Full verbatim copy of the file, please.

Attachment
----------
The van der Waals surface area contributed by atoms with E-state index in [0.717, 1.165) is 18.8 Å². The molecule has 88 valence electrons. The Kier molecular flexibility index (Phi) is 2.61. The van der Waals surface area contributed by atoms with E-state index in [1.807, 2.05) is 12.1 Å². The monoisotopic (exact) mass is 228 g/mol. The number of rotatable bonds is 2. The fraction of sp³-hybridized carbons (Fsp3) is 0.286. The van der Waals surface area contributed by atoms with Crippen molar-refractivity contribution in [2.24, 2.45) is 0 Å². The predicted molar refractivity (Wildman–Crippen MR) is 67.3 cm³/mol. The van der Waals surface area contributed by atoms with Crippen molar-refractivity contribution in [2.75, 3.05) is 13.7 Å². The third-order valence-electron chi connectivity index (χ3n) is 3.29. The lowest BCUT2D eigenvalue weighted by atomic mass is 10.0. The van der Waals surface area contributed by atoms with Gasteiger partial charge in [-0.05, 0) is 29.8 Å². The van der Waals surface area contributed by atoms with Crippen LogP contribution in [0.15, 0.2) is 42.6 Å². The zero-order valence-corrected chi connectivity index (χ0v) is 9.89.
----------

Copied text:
The van der Waals surface area contributed by atoms with E-state index in [0.717, 1.165) is 18.8 Å². The molecule has 88 valence electrons. The Kier molecular flexibility index (Phi) is 2.61. The van der Waals surface area contributed by atoms with E-state index in [1.807, 2.05) is 12.1 Å². The monoisotopic (exact) mass is 228 g/mol. The number of rotatable bonds is 2. The fraction of sp³-hybridized carbons (Fsp3) is 0.286. The van der Waals surface area contributed by atoms with Crippen molar-refractivity contribution in [2.24, 2.45) is 0 Å². The predicted molar refractivity (Wildman–Crippen MR) is 67.3 cm³/mol. The van der Waals surface area contributed by atoms with Crippen molar-refractivity contribution in [2.75, 3.05) is 13.7 Å². The third-order valence-electron chi connectivity index (χ3n) is 3.29. The lowest BCUT2D eigenvalue weighted by atomic mass is 10.0. The van der Waals surface area contributed by atoms with Gasteiger partial charge in [-0.05, 0) is 29.8 Å². The van der Waals surface area contributed by atoms with Crippen LogP contribution in [0.15, 0.2) is 42.6 Å². The zero-order valence-corrected chi connectivity index (χ0v) is 9.89.